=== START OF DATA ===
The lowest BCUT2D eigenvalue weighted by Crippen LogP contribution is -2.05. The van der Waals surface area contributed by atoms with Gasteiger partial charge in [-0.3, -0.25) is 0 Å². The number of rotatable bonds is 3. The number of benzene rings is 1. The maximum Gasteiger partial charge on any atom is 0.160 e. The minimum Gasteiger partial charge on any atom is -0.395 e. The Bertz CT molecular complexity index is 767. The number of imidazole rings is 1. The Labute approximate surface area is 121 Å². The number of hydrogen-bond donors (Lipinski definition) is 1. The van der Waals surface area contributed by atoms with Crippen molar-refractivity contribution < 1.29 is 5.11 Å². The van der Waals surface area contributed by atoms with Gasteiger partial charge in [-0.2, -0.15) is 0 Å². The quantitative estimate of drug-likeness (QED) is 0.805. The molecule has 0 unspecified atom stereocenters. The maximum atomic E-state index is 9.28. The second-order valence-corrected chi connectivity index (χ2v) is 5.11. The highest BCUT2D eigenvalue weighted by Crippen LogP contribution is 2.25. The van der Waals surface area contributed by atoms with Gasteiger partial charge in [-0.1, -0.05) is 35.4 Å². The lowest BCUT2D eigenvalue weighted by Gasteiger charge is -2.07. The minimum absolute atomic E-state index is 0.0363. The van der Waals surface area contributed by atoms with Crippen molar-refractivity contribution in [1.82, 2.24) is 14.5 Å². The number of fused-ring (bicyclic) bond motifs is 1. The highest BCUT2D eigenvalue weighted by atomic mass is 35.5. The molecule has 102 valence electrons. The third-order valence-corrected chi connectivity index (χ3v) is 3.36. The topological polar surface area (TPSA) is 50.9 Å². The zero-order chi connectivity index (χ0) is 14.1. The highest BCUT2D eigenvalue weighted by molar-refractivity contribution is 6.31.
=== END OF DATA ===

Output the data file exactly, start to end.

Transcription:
The lowest BCUT2D eigenvalue weighted by Crippen LogP contribution is -2.05. The van der Waals surface area contributed by atoms with Gasteiger partial charge in [-0.3, -0.25) is 0 Å². The number of rotatable bonds is 3. The number of benzene rings is 1. The maximum Gasteiger partial charge on any atom is 0.160 e. The minimum Gasteiger partial charge on any atom is -0.395 e. The Bertz CT molecular complexity index is 767. The number of imidazole rings is 1. The Labute approximate surface area is 121 Å². The number of hydrogen-bond donors (Lipinski definition) is 1. The van der Waals surface area contributed by atoms with Crippen molar-refractivity contribution < 1.29 is 5.11 Å². The van der Waals surface area contributed by atoms with Gasteiger partial charge in [-0.2, -0.15) is 0 Å². The quantitative estimate of drug-likeness (QED) is 0.805. The molecule has 0 unspecified atom stereocenters. The maximum atomic E-state index is 9.28. The second-order valence-corrected chi connectivity index (χ2v) is 5.11. The highest BCUT2D eigenvalue weighted by Crippen LogP contribution is 2.25. The van der Waals surface area contributed by atoms with Gasteiger partial charge in [-0.1, -0.05) is 35.4 Å². The lowest BCUT2D eigenvalue weighted by Gasteiger charge is -2.07. The minimum absolute atomic E-state index is 0.0363. The van der Waals surface area contributed by atoms with Crippen molar-refractivity contribution in [1.82, 2.24) is 14.5 Å². The number of fused-ring (bicyclic) bond motifs is 1. The highest BCUT2D eigenvalue weighted by atomic mass is 35.5. The molecule has 102 valence electrons. The third-order valence-corrected chi connectivity index (χ3v) is 3.36. The topological polar surface area (TPSA) is 50.9 Å². The zero-order chi connectivity index (χ0) is 14.1. The highest BCUT2D eigenvalue weighted by molar-refractivity contribution is 6.31.